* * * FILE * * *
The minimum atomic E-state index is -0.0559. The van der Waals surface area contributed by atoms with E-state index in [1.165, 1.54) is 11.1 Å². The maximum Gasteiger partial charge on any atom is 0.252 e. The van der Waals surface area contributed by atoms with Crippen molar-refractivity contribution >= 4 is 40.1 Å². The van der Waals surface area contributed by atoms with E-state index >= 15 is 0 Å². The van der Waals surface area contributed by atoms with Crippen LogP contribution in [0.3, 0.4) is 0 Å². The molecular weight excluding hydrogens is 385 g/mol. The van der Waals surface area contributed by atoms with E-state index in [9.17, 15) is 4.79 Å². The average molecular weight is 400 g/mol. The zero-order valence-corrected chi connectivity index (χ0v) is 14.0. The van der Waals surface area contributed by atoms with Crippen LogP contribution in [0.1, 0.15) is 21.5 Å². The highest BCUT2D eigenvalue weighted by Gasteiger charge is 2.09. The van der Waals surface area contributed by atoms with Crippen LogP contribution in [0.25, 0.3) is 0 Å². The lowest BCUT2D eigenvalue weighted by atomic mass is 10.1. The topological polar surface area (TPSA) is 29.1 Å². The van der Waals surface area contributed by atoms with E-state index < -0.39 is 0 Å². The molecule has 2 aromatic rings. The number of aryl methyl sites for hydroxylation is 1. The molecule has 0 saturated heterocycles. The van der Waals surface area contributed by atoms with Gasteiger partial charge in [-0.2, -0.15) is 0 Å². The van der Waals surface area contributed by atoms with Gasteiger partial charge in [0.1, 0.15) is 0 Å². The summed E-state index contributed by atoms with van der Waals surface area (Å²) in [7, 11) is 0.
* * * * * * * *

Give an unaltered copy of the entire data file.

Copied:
The minimum atomic E-state index is -0.0559. The van der Waals surface area contributed by atoms with E-state index in [1.165, 1.54) is 11.1 Å². The maximum Gasteiger partial charge on any atom is 0.252 e. The van der Waals surface area contributed by atoms with Crippen molar-refractivity contribution >= 4 is 40.1 Å². The van der Waals surface area contributed by atoms with E-state index >= 15 is 0 Å². The van der Waals surface area contributed by atoms with Crippen LogP contribution in [0.3, 0.4) is 0 Å². The molecular weight excluding hydrogens is 385 g/mol. The van der Waals surface area contributed by atoms with E-state index in [9.17, 15) is 4.79 Å². The average molecular weight is 400 g/mol. The zero-order valence-corrected chi connectivity index (χ0v) is 14.0. The van der Waals surface area contributed by atoms with Crippen LogP contribution in [0.1, 0.15) is 21.5 Å². The highest BCUT2D eigenvalue weighted by Gasteiger charge is 2.09. The van der Waals surface area contributed by atoms with Crippen LogP contribution in [0.25, 0.3) is 0 Å². The lowest BCUT2D eigenvalue weighted by atomic mass is 10.1. The topological polar surface area (TPSA) is 29.1 Å². The van der Waals surface area contributed by atoms with E-state index < -0.39 is 0 Å². The molecule has 2 aromatic rings. The number of aryl methyl sites for hydroxylation is 1. The molecule has 0 saturated heterocycles. The van der Waals surface area contributed by atoms with Gasteiger partial charge in [-0.2, -0.15) is 0 Å². The van der Waals surface area contributed by atoms with Gasteiger partial charge in [0.1, 0.15) is 0 Å². The summed E-state index contributed by atoms with van der Waals surface area (Å²) in [7, 11) is 0.